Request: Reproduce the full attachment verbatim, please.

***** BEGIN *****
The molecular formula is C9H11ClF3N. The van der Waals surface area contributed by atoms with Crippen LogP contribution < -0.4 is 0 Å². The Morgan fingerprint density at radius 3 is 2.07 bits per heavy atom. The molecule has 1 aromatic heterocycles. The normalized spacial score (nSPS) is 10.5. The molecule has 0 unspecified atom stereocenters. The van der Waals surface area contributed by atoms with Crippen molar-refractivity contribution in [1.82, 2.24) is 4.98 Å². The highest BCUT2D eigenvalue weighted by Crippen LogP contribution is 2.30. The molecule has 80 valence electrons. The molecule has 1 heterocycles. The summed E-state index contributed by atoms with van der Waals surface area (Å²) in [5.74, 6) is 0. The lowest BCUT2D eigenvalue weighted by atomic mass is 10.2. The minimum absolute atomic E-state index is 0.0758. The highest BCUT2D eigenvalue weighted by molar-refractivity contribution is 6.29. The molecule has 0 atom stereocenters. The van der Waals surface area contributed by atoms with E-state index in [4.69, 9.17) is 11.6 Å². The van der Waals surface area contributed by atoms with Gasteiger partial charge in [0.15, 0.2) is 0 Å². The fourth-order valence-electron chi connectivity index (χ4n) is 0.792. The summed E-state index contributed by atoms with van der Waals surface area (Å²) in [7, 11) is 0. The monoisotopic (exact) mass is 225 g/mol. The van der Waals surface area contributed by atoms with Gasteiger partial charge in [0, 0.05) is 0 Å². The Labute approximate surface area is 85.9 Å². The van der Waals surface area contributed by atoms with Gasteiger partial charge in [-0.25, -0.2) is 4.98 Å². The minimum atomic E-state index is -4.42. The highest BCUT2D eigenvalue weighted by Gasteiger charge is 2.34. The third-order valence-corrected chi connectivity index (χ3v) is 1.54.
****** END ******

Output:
The molecular formula is C9H11ClF3N. The van der Waals surface area contributed by atoms with Crippen LogP contribution < -0.4 is 0 Å². The Morgan fingerprint density at radius 3 is 2.07 bits per heavy atom. The molecule has 1 aromatic heterocycles. The normalized spacial score (nSPS) is 10.5. The molecule has 0 unspecified atom stereocenters. The van der Waals surface area contributed by atoms with Crippen molar-refractivity contribution in [1.82, 2.24) is 4.98 Å². The highest BCUT2D eigenvalue weighted by Crippen LogP contribution is 2.30. The molecule has 80 valence electrons. The molecule has 1 heterocycles. The summed E-state index contributed by atoms with van der Waals surface area (Å²) in [5.74, 6) is 0. The lowest BCUT2D eigenvalue weighted by atomic mass is 10.2. The minimum absolute atomic E-state index is 0.0758. The highest BCUT2D eigenvalue weighted by molar-refractivity contribution is 6.29. The molecule has 0 atom stereocenters. The van der Waals surface area contributed by atoms with E-state index in [4.69, 9.17) is 11.6 Å². The van der Waals surface area contributed by atoms with Gasteiger partial charge in [0.15, 0.2) is 0 Å². The fourth-order valence-electron chi connectivity index (χ4n) is 0.792. The summed E-state index contributed by atoms with van der Waals surface area (Å²) in [7, 11) is 0. The monoisotopic (exact) mass is 225 g/mol. The van der Waals surface area contributed by atoms with Gasteiger partial charge in [0, 0.05) is 0 Å². The Labute approximate surface area is 85.9 Å². The van der Waals surface area contributed by atoms with Gasteiger partial charge in [-0.25, -0.2) is 4.98 Å². The minimum atomic E-state index is -4.42. The highest BCUT2D eigenvalue weighted by Gasteiger charge is 2.34. The third-order valence-corrected chi connectivity index (χ3v) is 1.54.